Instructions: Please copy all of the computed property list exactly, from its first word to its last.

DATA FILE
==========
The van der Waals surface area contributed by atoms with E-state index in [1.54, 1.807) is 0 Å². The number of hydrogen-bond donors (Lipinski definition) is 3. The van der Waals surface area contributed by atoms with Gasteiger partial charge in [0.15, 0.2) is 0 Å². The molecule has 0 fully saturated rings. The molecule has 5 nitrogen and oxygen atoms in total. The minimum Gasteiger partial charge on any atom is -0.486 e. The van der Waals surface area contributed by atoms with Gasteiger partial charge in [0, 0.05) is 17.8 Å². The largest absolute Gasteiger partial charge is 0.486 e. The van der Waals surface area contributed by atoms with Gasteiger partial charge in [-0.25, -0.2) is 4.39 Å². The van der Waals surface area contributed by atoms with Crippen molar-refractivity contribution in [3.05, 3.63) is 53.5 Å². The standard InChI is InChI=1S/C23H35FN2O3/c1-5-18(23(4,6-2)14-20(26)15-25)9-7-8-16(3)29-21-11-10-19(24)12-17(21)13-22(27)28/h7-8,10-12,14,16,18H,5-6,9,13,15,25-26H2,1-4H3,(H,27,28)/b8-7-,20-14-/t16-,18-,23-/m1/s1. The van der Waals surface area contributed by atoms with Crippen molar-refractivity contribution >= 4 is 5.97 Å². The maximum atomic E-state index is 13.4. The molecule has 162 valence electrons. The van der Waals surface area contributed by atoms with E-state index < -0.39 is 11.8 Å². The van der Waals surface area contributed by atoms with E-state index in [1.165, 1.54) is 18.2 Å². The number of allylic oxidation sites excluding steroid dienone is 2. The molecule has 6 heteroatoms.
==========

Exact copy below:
The van der Waals surface area contributed by atoms with E-state index in [1.54, 1.807) is 0 Å². The number of hydrogen-bond donors (Lipinski definition) is 3. The van der Waals surface area contributed by atoms with Gasteiger partial charge in [0.15, 0.2) is 0 Å². The molecule has 0 fully saturated rings. The molecule has 5 nitrogen and oxygen atoms in total. The minimum Gasteiger partial charge on any atom is -0.486 e. The van der Waals surface area contributed by atoms with Gasteiger partial charge in [0, 0.05) is 17.8 Å². The largest absolute Gasteiger partial charge is 0.486 e. The van der Waals surface area contributed by atoms with Gasteiger partial charge in [-0.25, -0.2) is 4.39 Å². The van der Waals surface area contributed by atoms with Crippen molar-refractivity contribution in [3.05, 3.63) is 53.5 Å². The standard InChI is InChI=1S/C23H35FN2O3/c1-5-18(23(4,6-2)14-20(26)15-25)9-7-8-16(3)29-21-11-10-19(24)12-17(21)13-22(27)28/h7-8,10-12,14,16,18H,5-6,9,13,15,25-26H2,1-4H3,(H,27,28)/b8-7-,20-14-/t16-,18-,23-/m1/s1. The van der Waals surface area contributed by atoms with Crippen molar-refractivity contribution >= 4 is 5.97 Å². The maximum atomic E-state index is 13.4. The molecule has 162 valence electrons. The van der Waals surface area contributed by atoms with E-state index < -0.39 is 11.8 Å². The van der Waals surface area contributed by atoms with E-state index in [1.165, 1.54) is 18.2 Å². The number of allylic oxidation sites excluding steroid dienone is 2. The molecule has 6 heteroatoms.